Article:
These perceptions often drive a patient to do things that would prove their point and render the treatment ineffective. Many of them even do it subconsciously, and when confronted about it, will deny any knowledge of having done anything to sabotage the treatment or prevent the achievement of the goals set for the sessions.
Therapists will also require the patients to keep their own personal log of the treatment as it happens. This is intended to help the patient appreciate whatever progress they are making in the treatment, and also to practice the stress-management skills they learned before the actual treatment. The logs also document what occurs in the patient’s life outside of treatment, as this offers insight into any notable changes that might arise from the treatment itself, whether it is for the better or for the worse.
The logging activity also encourages the patient to have better engagement and commitment to the treatment, as the motivation of the patient to recover plays a large part in how long the treatment could run. The more engaged they are in it, the greater the chances of a full recovery, as compared to those who might be dragging their feet and are only half-hearted about the entire treatment.
With any form of therapy, any milestone achieved is reason enough for a measure of celebration, as mental health issues are never easy to treat. The therapist will periodically go over the documentation and results of the sessions done and give the patient a good idea of how much progress, or lack thereof, has happened over the course of the treatment.
Despite what most might think, the lack of progress is also an important bit of information during treatment. It tells the therapist that there is a need for further assessment to see if anything important was missed, if the patient is putting in the necessary participation, or if anything else is amiss in the treatment.
While EMDR is currently known for being an exceedingly effective psychotherapy approach to dealing with PTSD, it is also being increasingly used by our therapists in our mental health treatment center in Orange County, CA to also deal with other mental health issues that require the particular nuance of this method.
Much like the response a person might have to the fear and aversion created by PTSD, there are also many people who are so overwhelmed by aspects of anxiety that they are unable to confront their issues, let alone deal with them.
Certain anxieties tend to completely preoccupy the waking mind of people who have it that they could not even begin to describe the origin and extent of their issues. In this state, therapists could use EMDR to “stabilize” the mental health of a person enough to be able to determine the extent of the anxiety disorder and find a suitable way to approach it.
The aspects of anxiety that therapists typically use EMDR to deal with include:
- Generalized anxiety disorder
- Panic disorder
- Specific fears
- Social anxiety
Depression causes a person to stop functioning properly by removing their will to do anything at all. It could be so bad that people consider suicide as a much better option to feeling the gnawing emptiness and uselessness they attribute their lives. The difficulty in getting someone with depression to get depression treatment is in convincing them that there is still enough value in their lives for them to get well. EMDR allows enough distraction from the sense of worthlessness to make patients see what the therapist is pointing out to them.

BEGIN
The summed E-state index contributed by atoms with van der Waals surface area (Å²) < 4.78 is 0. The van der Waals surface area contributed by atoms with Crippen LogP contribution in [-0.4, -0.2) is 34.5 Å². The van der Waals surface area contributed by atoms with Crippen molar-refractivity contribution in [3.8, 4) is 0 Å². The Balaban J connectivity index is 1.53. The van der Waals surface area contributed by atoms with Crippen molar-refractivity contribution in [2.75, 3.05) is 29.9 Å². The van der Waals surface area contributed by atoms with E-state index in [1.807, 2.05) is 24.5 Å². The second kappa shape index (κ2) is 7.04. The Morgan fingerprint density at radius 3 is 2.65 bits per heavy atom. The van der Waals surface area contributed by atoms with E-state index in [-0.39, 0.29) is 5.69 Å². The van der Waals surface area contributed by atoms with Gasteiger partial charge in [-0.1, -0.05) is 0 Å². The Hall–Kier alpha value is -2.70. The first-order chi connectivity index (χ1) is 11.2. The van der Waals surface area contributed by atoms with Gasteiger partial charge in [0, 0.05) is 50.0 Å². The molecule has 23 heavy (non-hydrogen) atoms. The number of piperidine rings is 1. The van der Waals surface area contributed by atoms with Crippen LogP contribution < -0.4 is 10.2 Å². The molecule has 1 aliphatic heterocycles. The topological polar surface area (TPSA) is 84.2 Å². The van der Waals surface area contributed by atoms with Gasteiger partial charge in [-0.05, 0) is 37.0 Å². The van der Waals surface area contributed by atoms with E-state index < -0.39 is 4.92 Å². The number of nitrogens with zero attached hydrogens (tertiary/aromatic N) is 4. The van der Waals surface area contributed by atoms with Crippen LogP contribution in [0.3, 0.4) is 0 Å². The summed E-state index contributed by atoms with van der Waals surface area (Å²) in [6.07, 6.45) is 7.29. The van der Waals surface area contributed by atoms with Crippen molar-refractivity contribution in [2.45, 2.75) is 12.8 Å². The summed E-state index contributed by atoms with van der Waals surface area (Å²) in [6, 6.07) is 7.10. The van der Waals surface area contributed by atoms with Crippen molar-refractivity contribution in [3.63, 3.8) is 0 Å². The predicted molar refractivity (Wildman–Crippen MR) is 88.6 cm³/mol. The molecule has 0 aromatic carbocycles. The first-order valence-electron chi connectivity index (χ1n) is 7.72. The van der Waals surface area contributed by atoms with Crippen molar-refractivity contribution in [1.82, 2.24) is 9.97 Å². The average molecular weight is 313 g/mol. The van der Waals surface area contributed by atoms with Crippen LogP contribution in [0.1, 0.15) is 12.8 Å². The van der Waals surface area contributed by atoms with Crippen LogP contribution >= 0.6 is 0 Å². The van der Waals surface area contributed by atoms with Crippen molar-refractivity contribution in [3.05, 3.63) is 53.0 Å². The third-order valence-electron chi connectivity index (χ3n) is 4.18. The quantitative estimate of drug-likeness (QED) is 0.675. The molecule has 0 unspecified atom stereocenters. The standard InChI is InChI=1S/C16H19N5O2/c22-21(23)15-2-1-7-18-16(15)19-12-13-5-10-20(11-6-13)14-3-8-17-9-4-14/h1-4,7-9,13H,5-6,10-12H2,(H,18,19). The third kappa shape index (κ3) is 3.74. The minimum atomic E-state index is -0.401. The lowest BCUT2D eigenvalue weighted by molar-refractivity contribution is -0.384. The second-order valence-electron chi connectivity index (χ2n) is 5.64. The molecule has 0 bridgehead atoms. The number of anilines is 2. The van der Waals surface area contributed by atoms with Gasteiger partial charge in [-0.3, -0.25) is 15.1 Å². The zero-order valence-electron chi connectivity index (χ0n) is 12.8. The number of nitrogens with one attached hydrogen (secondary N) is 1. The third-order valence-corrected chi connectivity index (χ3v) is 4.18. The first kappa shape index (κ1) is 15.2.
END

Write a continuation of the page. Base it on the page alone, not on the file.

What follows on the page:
Depressive disorders include:
- Major depressive disorder
- Persistent depressive disorder
- Illness-related depression
Feeling completely detached from most things in life is not only immensely disturbing but also highly confusing for those who feel it. Dissociative disorders remove any sense of belonging or association from people, giving them an intense sensation of alienation and an inability to relate to anything or anyone around them. This creates intense confusion and frustration in people who have this condition because regardless of any fact they come across, they simply cannot comprehend the essence of relations with others, as they are unable to relate with anyone.
Dissociative disorders include:
- Dissociative identity disorder
- Depersonalization/Dereakuzatuib disorder
Obsessive-compulsive disorder (OCD) might be humorous to some, but to the people who have this condition, their ability to control their lives has been completely removed from them. People who have OCD cannot fight the urge to give in to their obsessions or compulsions and have to act them out, even if it is completely against their will. These people suffer from immense emotional and psychological breakdowns if they are unable to perform the ritualistic actions that their condition dictates them to do.
- Severe obsessions or compulsions
- Body dysmorphic disorder
- Hoarding disorder
Mental health issues are among the most difficult conditions to deal with not only because of the circumstances involved in it but also because most who have these issues barely know that they do have them. Those that do know that they have issues, could be completely unwilling to deal with them for one reason or another. This is where our expertise comes in, as Adler Health has been helping people with mental health issues for quite some time now, and we are more than willing to help you with whatever you are dealing with. Come talk to us now.